Today marks the 1 year anniversary of the Kitchen Challenge. In March 2013 I officially launched this new series, aimed at getting cooks out of their comfort zone and into the kitchen. We’ve (mostly) successfully completed 9 challenges since then, and I couldn’t be prouder. You guys really stepped it up!
For this month’s challenge, we’re tackling eclairs. I am definitely looking forward to this one, because once you master the basic technique, the flavor possibilities are endless. I can’t wait to see what you guys come up with.
An eclair consists of 3 distinct parts: the pastry, the filling, and the glaze. Each has its own set of unique challenges, but overall I don’t think this challenge will be nearly as frustrating as the last one.
- Choux. The pastry dough, or Pâte à Choux, is the foundation for the success or failure of the eclair. I’ve read that you want a slightly firmer pastry for eclairs, since you will be piping them, and the dough needs to be able to support itself.
- Piping. A piping bag and a large round tip are required tools for eclairs, plus a star tip for easy(ier) filling. The size of the tip depends on how big you want your eclairs. I found this basic set on amazon that looks like a great starter set.
- Shape. The shape of your final eclairs is directly related to how you pipe them, so any flaws in your piping will be magnified when they puff up and bake. That’s not to say that lumpy, uneven eclairs will be any less delicious, however.
- Filling. Pastry cream is the standard filling for eclairs, made with cream, sugar, egg yolks, cornstarch, and butter. You want to be sure your filling is thick enough to stay inside the eclair, and not so thin that it runs out the bottom. I’d recommend making your filling first so that it has sufficient time to chill and thicken.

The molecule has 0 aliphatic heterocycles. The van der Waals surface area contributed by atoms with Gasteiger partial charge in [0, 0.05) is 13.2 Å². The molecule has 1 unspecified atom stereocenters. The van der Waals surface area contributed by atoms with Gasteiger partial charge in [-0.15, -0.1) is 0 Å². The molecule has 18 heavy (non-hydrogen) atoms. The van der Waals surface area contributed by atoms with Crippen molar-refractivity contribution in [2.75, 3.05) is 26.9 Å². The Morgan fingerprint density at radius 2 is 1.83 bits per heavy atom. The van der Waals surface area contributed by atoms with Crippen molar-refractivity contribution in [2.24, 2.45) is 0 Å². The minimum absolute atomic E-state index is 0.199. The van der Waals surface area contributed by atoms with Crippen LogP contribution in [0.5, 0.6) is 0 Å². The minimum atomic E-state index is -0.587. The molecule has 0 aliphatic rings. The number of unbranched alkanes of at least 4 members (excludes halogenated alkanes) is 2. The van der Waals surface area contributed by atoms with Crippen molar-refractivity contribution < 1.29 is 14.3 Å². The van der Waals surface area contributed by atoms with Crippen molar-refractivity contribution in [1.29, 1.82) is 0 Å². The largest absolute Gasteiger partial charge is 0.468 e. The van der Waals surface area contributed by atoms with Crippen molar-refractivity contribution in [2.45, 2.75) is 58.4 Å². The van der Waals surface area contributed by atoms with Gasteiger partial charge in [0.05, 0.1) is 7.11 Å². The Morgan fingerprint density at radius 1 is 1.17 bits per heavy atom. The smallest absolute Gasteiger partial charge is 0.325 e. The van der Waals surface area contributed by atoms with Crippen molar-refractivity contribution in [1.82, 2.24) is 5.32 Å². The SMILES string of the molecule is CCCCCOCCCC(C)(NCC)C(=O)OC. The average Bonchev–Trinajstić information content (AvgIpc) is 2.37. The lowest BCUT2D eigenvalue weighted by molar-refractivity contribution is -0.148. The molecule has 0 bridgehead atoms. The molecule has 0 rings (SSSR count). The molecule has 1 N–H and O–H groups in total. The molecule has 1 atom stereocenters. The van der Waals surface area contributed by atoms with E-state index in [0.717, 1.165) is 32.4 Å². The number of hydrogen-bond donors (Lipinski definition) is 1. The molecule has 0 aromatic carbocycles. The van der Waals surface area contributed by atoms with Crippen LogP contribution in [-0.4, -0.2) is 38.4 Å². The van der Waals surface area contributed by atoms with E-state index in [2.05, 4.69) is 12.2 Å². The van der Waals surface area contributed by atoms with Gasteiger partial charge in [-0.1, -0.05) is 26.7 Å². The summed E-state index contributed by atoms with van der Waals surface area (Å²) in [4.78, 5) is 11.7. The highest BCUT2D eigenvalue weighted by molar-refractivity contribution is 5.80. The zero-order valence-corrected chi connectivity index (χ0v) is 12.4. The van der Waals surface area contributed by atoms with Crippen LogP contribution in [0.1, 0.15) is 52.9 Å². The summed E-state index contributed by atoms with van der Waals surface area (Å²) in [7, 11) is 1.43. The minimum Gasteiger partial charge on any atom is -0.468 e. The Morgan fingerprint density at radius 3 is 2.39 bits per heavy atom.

Resources & Recipes:
- I’ve found very thorough pate a choux recipes in both my Bouchon Bakery and Tartine cookbooks. They are very similar, with the exception that Tartine uses part milk, part water, and Bouchon uses all water. I’ll probably utilize one of these recipes myself.
- America’s Test Kitchen has a basic recipe that I’d trust just as much as the two cookbooks mentioned above. The recipe is free, log in to view (for now at least – though I’d recommend saving it as it’ll probably go behind their paywall eventually).
- Serious Eats has a great article with some Eclair-making tips, as well as a basic recipe to get you started.
Whip up a batch of eclairs (flavor is up to you – go crazy!) by Friday, April 25th and send me a photo of your results (good or bad, the point here is to put forth your best effort). I’ll post about my experience the following week along with a roundup of everyone who tackled this challenge with me.
The Kitchen Challenge series is simply about getting in the kitchen and challenging yourself to make something new; you aren’t required to have a blog to participate, nor are you required to post about it if you do. However, if you do have a blog and post about the challenge, you are more than welcome to use the above graphic.
**Hey… this post contains affiliate links! Just FYI.